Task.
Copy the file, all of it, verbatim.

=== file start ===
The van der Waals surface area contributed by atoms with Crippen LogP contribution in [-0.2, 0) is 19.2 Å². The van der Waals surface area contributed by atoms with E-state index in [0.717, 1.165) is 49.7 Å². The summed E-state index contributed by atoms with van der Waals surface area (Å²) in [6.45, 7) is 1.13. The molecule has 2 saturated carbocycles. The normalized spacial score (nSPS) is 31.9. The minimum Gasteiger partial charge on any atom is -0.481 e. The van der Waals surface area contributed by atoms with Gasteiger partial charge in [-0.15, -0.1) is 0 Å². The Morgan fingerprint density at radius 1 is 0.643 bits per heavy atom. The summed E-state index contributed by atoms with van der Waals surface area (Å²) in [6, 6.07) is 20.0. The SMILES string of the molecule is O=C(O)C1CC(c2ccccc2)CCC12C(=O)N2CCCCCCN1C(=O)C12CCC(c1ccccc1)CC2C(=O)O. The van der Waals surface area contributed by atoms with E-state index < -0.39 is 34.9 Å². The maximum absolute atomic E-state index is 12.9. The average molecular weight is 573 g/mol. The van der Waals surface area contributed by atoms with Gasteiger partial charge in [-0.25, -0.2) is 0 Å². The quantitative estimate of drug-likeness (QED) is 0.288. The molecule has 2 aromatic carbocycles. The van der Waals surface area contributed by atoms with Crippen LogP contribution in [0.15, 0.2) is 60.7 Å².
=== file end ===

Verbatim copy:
The van der Waals surface area contributed by atoms with Crippen LogP contribution in [-0.2, 0) is 19.2 Å². The van der Waals surface area contributed by atoms with E-state index in [0.717, 1.165) is 49.7 Å². The summed E-state index contributed by atoms with van der Waals surface area (Å²) in [6.45, 7) is 1.13. The molecule has 2 saturated carbocycles. The normalized spacial score (nSPS) is 31.9. The minimum Gasteiger partial charge on any atom is -0.481 e. The van der Waals surface area contributed by atoms with Gasteiger partial charge in [-0.15, -0.1) is 0 Å². The Morgan fingerprint density at radius 1 is 0.643 bits per heavy atom. The summed E-state index contributed by atoms with van der Waals surface area (Å²) in [6, 6.07) is 20.0. The SMILES string of the molecule is O=C(O)C1CC(c2ccccc2)CCC12C(=O)N2CCCCCCN1C(=O)C12CCC(c1ccccc1)CC2C(=O)O. The van der Waals surface area contributed by atoms with E-state index < -0.39 is 34.9 Å². The maximum absolute atomic E-state index is 12.9. The average molecular weight is 573 g/mol. The van der Waals surface area contributed by atoms with Gasteiger partial charge in [-0.25, -0.2) is 0 Å². The quantitative estimate of drug-likeness (QED) is 0.288. The molecule has 2 aromatic carbocycles. The van der Waals surface area contributed by atoms with Crippen LogP contribution in [0.15, 0.2) is 60.7 Å².